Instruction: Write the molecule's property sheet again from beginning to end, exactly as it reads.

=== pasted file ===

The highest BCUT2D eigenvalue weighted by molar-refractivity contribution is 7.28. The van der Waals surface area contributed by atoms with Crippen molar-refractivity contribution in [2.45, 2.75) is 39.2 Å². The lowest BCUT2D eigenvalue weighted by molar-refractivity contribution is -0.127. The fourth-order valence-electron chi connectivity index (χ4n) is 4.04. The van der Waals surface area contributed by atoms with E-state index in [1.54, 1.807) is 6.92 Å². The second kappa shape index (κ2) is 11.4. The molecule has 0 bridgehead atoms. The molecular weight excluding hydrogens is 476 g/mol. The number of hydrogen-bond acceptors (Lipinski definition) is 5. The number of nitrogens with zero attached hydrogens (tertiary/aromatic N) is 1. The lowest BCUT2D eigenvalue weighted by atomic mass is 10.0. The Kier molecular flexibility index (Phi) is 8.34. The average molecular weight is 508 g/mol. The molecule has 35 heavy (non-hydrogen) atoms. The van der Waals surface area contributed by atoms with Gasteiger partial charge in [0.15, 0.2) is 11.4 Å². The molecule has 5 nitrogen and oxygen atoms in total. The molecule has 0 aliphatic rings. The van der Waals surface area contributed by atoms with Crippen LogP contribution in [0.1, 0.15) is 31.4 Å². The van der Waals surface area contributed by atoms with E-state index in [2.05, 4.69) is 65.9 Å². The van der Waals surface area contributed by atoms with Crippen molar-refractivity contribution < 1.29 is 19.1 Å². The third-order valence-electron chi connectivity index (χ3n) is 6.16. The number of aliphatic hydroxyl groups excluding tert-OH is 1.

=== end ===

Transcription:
The highest BCUT2D eigenvalue weighted by molar-refractivity contribution is 7.28. The van der Waals surface area contributed by atoms with Crippen molar-refractivity contribution in [2.45, 2.75) is 39.2 Å². The lowest BCUT2D eigenvalue weighted by molar-refractivity contribution is -0.127. The fourth-order valence-electron chi connectivity index (χ4n) is 4.04. The van der Waals surface area contributed by atoms with E-state index in [1.54, 1.807) is 6.92 Å². The second kappa shape index (κ2) is 11.4. The molecule has 0 bridgehead atoms. The molecular weight excluding hydrogens is 476 g/mol. The number of hydrogen-bond acceptors (Lipinski definition) is 5. The number of nitrogens with zero attached hydrogens (tertiary/aromatic N) is 1. The lowest BCUT2D eigenvalue weighted by atomic mass is 10.0. The Kier molecular flexibility index (Phi) is 8.34. The average molecular weight is 508 g/mol. The molecule has 35 heavy (non-hydrogen) atoms. The van der Waals surface area contributed by atoms with Gasteiger partial charge in [0.15, 0.2) is 11.4 Å². The molecule has 5 nitrogen and oxygen atoms in total. The molecule has 0 aliphatic rings. The van der Waals surface area contributed by atoms with Crippen LogP contribution in [0.1, 0.15) is 31.4 Å². The van der Waals surface area contributed by atoms with E-state index in [2.05, 4.69) is 65.9 Å². The van der Waals surface area contributed by atoms with Crippen molar-refractivity contribution < 1.29 is 19.1 Å². The third-order valence-electron chi connectivity index (χ3n) is 6.16. The number of aliphatic hydroxyl groups excluding tert-OH is 1.